The World of Gins is a representation of the human being himself.
Different types, different directions in which to move, some interesting, some less, moments of despair and others who let us hope.
A pleasing aspect is that more and more women are able to become prominent members of this “movement”, accompanied by the hard work and commitment, gaining positions: today we want to talk about a professional in particular, that of the Master Distiller.
Yet few women hold this position, but when they do it’s in a noticeable way (just think of Mrs. Lesley Gracie Hendrick’s Gin). To deepen this aspect, I interviewed Dr. Anne Brock, Jensen’s London Gin Master Distiller, a consistent and interesting product, “historically accurate,” without frills but with much substance.
– I would like to talk about your chemistry formation and how it helped to create a career in this industry, I would like to show the hard work behind that.
I studied Chemistry at Oxford University for 8 years, firstly as an undergraduate and then as a postgraduate. Studying for a DPhil involved long hours in the laboratory putting on reactions, purifying compounds and analysing spectra. A lot of what you attempt in Chemistry doesn’t give you the result you wanted or expected which means that you have to be very persistent and self-motivated in order to get through to results you can use. The majority of my time was spent doing practical work, and this practical experience has been invaluable when setting up a distillery, building a still and making gin. My lab in the distillery is not very high-tech at the moment but I hope to change that over this coming year so I can really get stuck into R&D and show the playful side of Jensen’s.
– It’s quite peculiar for a woman to be a distiller, for Gin at least (I know you and Mrs. Lesley Gracie of Hendrick’s, do you know any other?), what do you think a femminine view may bring to this spirit?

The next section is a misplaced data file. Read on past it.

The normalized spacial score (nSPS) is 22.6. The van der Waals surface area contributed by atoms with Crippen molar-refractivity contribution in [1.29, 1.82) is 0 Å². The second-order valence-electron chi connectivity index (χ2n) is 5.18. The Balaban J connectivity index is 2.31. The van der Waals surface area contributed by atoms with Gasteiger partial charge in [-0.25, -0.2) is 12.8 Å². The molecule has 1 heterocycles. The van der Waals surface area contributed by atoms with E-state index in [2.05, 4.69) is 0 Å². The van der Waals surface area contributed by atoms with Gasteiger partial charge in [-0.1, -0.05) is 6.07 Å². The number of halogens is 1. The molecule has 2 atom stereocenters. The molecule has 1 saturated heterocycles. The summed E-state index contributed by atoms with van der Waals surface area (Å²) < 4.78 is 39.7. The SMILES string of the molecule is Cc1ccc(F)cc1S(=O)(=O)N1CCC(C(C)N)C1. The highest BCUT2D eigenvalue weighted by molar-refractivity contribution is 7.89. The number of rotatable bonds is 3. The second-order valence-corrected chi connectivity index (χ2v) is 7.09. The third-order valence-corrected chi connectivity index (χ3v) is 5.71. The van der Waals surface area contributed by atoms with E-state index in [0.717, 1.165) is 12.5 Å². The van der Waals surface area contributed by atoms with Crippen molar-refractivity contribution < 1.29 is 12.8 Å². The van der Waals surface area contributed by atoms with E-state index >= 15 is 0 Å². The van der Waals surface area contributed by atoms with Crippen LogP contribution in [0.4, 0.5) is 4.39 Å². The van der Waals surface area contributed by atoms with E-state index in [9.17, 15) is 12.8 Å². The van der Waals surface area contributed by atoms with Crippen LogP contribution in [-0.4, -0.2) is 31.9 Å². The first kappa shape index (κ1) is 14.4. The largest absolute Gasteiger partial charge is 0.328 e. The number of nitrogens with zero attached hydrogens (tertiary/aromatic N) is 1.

It is becoming much more common for a woman to be a gin distiller, in the UK there are several: Joanna Moore (Greenall’s), Lesley Gracie (Hendrick’s) and Lizzie Bailey (Hayman’s) for example. Interestingly, jobs like brewing and distilling were traditionally done by women before they became commercial industries. I like to think that each individual distiller brings something unique to their spirits and as more and more people are able to pursue gin distilling as a career the category will become even more varied and interesting.
– What’s your opinion of the actual “Gin Craze”? Do you like tasting the new Gin coming to life almost daily? Even the strangest ones?
One of the great things that has happened as a result of this ‘Gin Craze’ is a huge increase in the appreciation and understanding of gin amongst consumers. This has allowed small gin producers to experiment with flavour and gin style, which in turn provides more creative opportunities for bartenders. Trying lots of new gins is a huge perk of my job. There are some that aren’t to my taste, but the more I try the more I understand the spirit’s huge potential.
– Do you think we will be drinking aged Gins in the future? I think we will, I bet lot of brands are working in this direction. Do you think it will change our perception of this spirit?
I definitely think the interest in aged gin is only just beginning. There’s so much more exploration to be done and I am sure that there are many brands with an aged gin in their pipeline. I don’t think aged gin will ever overtake gin as we know it now though. It will always remain a separate drink that some enjoy and others don’t.
– Your favorite Gin cocktail? Would you also please suggest for the Italian Gin Lovers, how to drink the Jensen’s Gin? Your perfect serves?
It’s very hard to choose! I always love a Dry Martini, but an Aviation, Last Word or a 20th Century are also firm favourites. I also love the cocktail Green Park which was created by Erik Lorincz at the Savoy, it is fantastic when made with our Old Tom gin. Jensen’s gins are very versatile, both the Old Tom and the Bermondsey Dry gin work really well in all the classic gin cocktails. The Old Tom is my preferred G&T when using Fevertree tonic served with loads of ice and a sprig of rosemary. The Bermondsey Dry is great with Fentimen’s Rose Lemonade and lemon wheels, especially when you can enjoy it in a garden in the sunshine.
I would like to thank Dr. Anne brock for this interview that helped to know better a particular aspect of Gin’s world.
You’ll find more information about Jensen’s Gin at: www.jensengin.com